Best-selling author and ocean conservationist Paul Greenberg will talk about the multibillion-dollar omega-3 industry, the subject of his latest book, on April 9 (Tuesday) at the University of Notre Dame.
The event, including a reception and book signing, will take place at 7 p.m. in 102 DeBartolo Hall. It is free and open to the public.
“Paul Greenberg is a champion of the world’s oceans. He has done perhaps more than any other writer or educator to draw attention to the connection between ocean health, human health and planetary health,” said Debra Javeline, a professor in the Department of Political Science at Notre Dame who specializes in mass political behavior and the politics of climate change adaptation. “All those interested in sustainability, food politics, nutrition and thriving fish-filled waters will benefit from hearing Greenberg’s voice.”
Omega-3 fatty acids have long been celebrated by doctors and dietitians as key to a healthy heart and sharper mind. In the past few decades, that promise has been encapsulated in fish oil pills, one of America’s most popular dietary supplements. Greenberg’s latest book, “The Omega Principle: Seafood and the Quest for a Long Life and Healthier Planet,” investigates the industry behind these “miracle” pills and the collision between the survival of the ocean ecosystem and the human quest for health and long life at all costs.
“The health of our oceans is fundamental to the health of our planet and home,” said Joannes Westerink, chair of the Department of Civil and Environmental Engineering and Earth Sciences at Notre Dame. “Our human history has always been intimately tied to the oceans and it is critical we become grateful and thoughtful stewards of this vital component of our Earth system. Paul Greenberg’s works have thoughtfully brought into the national conversation critical elements of the health and sustainability of our ocean system.”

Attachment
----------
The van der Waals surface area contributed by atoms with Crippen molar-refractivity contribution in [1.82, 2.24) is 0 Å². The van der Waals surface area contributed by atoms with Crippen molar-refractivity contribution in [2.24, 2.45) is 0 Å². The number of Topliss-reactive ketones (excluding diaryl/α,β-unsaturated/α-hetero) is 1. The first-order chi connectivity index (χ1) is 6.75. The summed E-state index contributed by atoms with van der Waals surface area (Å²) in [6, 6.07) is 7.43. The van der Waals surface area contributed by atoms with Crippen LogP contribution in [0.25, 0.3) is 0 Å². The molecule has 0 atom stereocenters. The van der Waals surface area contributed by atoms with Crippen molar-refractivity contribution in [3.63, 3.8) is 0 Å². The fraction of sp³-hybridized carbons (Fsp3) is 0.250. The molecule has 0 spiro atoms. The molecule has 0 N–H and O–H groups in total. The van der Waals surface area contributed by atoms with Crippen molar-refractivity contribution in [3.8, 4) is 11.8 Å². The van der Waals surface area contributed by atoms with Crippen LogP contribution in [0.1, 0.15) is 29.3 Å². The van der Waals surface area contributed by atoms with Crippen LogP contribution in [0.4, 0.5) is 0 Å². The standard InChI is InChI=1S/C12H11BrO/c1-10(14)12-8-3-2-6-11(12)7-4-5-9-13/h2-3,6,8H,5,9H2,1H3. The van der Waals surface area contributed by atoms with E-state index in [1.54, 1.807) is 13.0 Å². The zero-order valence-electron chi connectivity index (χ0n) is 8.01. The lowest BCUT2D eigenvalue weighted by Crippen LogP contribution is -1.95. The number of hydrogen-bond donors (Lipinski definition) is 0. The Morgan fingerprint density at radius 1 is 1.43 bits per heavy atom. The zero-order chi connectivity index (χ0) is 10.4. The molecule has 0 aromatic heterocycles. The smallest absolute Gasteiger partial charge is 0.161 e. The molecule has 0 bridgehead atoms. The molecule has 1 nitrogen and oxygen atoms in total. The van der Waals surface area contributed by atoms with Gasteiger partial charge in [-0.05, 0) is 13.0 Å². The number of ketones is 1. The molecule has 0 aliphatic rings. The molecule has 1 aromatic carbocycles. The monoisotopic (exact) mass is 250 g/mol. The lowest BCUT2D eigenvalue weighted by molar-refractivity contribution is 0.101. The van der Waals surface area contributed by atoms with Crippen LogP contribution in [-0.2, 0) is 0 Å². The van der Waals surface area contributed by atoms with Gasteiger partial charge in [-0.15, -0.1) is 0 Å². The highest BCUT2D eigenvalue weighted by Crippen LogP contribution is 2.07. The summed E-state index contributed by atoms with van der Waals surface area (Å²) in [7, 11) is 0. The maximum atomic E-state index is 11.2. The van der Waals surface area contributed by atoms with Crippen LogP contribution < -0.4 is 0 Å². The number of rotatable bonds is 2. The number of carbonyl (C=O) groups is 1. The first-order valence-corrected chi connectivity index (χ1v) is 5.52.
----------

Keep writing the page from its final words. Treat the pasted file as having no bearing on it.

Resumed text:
In addition to the “Omega Principle,” Greenberg is the James Beard award-winning author of the New York Times best-seller “Four Fish: The Future of the Last Wild Food” and “American Catch: The Fight for our Local Seafood.” He is a regular contributor to the New York Times and lectures widely on seafood and ocean sustainability. His 2015 TED talk has been viewed more than 1 million times.
Greenberg’s visit is sponsored by the Minor in Sustainability; Reilly Center for Science, Technology and Values; Environmental Change Initiative; Minor in Resiliency and Sustainability of Engineering Systems; College of Science; Richter Lecture Series on Environmental Sustainability; and Department of Civil and Environmental Engineering and Earth Sciences.
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